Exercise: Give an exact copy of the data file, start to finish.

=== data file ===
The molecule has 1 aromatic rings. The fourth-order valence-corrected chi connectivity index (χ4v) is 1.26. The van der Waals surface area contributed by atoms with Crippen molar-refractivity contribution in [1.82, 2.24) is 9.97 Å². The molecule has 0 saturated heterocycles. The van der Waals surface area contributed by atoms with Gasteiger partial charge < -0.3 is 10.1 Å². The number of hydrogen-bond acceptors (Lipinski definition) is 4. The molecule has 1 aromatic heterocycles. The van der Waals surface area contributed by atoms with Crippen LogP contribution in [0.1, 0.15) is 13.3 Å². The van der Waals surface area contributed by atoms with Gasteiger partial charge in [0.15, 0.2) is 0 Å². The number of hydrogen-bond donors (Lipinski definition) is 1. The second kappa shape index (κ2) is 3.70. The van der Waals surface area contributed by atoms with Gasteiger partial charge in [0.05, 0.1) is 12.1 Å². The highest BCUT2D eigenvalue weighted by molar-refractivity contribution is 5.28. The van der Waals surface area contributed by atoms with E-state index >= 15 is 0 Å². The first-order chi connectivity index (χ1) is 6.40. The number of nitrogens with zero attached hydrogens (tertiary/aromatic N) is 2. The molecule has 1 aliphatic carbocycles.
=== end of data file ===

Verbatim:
The molecule has 1 aromatic rings. The fourth-order valence-corrected chi connectivity index (χ4v) is 1.26. The van der Waals surface area contributed by atoms with Crippen molar-refractivity contribution in [1.82, 2.24) is 9.97 Å². The molecule has 0 saturated heterocycles. The van der Waals surface area contributed by atoms with Gasteiger partial charge < -0.3 is 10.1 Å². The number of hydrogen-bond acceptors (Lipinski definition) is 4. The molecule has 1 aromatic heterocycles. The van der Waals surface area contributed by atoms with Crippen LogP contribution in [0.1, 0.15) is 13.3 Å². The van der Waals surface area contributed by atoms with Gasteiger partial charge in [0.15, 0.2) is 0 Å². The number of hydrogen-bond donors (Lipinski definition) is 1. The second kappa shape index (κ2) is 3.70. The van der Waals surface area contributed by atoms with Gasteiger partial charge in [0.05, 0.1) is 12.1 Å². The highest BCUT2D eigenvalue weighted by molar-refractivity contribution is 5.28. The van der Waals surface area contributed by atoms with E-state index >= 15 is 0 Å². The first-order chi connectivity index (χ1) is 6.40. The number of nitrogens with zero attached hydrogens (tertiary/aromatic N) is 2. The molecule has 1 aliphatic carbocycles.